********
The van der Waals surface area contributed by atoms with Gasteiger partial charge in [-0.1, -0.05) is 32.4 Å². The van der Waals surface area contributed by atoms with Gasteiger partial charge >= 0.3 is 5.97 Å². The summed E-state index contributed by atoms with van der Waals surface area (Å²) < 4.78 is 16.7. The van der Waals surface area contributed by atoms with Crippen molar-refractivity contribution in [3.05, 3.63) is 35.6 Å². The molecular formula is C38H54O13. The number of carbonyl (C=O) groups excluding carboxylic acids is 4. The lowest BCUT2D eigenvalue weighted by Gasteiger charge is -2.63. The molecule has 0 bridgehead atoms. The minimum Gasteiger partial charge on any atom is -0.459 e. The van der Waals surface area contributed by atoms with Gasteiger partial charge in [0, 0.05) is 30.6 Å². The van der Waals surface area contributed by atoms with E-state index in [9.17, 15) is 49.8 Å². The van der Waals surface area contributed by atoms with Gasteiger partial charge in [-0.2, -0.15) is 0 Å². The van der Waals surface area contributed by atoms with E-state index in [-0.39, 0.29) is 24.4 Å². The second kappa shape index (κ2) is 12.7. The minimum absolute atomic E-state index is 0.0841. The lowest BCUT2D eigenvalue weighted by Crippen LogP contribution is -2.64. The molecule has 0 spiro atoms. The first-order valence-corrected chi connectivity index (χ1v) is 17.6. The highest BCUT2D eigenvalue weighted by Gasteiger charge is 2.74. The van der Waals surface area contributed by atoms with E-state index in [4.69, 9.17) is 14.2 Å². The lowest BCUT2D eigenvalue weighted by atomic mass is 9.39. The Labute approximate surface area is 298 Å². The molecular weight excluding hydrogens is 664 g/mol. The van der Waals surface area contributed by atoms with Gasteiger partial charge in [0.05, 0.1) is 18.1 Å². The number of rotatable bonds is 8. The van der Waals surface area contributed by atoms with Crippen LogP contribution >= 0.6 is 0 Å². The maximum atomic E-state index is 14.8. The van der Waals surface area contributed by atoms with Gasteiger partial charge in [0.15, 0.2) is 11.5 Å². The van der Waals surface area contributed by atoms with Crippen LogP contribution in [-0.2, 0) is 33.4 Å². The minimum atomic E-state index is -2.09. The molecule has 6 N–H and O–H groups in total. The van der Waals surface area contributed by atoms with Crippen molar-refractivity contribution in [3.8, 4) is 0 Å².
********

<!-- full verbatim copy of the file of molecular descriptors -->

The van der Waals surface area contributed by atoms with Gasteiger partial charge in [-0.1, -0.05) is 32.4 Å². The van der Waals surface area contributed by atoms with Gasteiger partial charge >= 0.3 is 5.97 Å². The summed E-state index contributed by atoms with van der Waals surface area (Å²) < 4.78 is 16.7. The van der Waals surface area contributed by atoms with Crippen molar-refractivity contribution in [3.05, 3.63) is 35.6 Å². The molecular formula is C38H54O13. The number of carbonyl (C=O) groups excluding carboxylic acids is 4. The lowest BCUT2D eigenvalue weighted by Gasteiger charge is -2.63. The molecule has 0 bridgehead atoms. The minimum Gasteiger partial charge on any atom is -0.459 e. The van der Waals surface area contributed by atoms with Gasteiger partial charge in [0, 0.05) is 30.6 Å². The van der Waals surface area contributed by atoms with E-state index in [9.17, 15) is 49.8 Å². The van der Waals surface area contributed by atoms with Gasteiger partial charge in [-0.2, -0.15) is 0 Å². The van der Waals surface area contributed by atoms with E-state index in [-0.39, 0.29) is 24.4 Å². The second kappa shape index (κ2) is 12.7. The minimum absolute atomic E-state index is 0.0841. The lowest BCUT2D eigenvalue weighted by Crippen LogP contribution is -2.64. The molecule has 0 spiro atoms. The first-order valence-corrected chi connectivity index (χ1v) is 17.6. The highest BCUT2D eigenvalue weighted by Gasteiger charge is 2.74. The van der Waals surface area contributed by atoms with E-state index in [4.69, 9.17) is 14.2 Å². The lowest BCUT2D eigenvalue weighted by atomic mass is 9.39. The Labute approximate surface area is 298 Å². The molecular weight excluding hydrogens is 664 g/mol. The van der Waals surface area contributed by atoms with Gasteiger partial charge in [0.05, 0.1) is 18.1 Å². The number of rotatable bonds is 8. The van der Waals surface area contributed by atoms with Crippen LogP contribution >= 0.6 is 0 Å². The maximum atomic E-state index is 14.8. The van der Waals surface area contributed by atoms with Gasteiger partial charge in [0.15, 0.2) is 11.5 Å². The van der Waals surface area contributed by atoms with Crippen LogP contribution in [-0.2, 0) is 33.4 Å². The minimum atomic E-state index is -2.09. The molecule has 6 N–H and O–H groups in total. The van der Waals surface area contributed by atoms with Crippen molar-refractivity contribution in [3.8, 4) is 0 Å².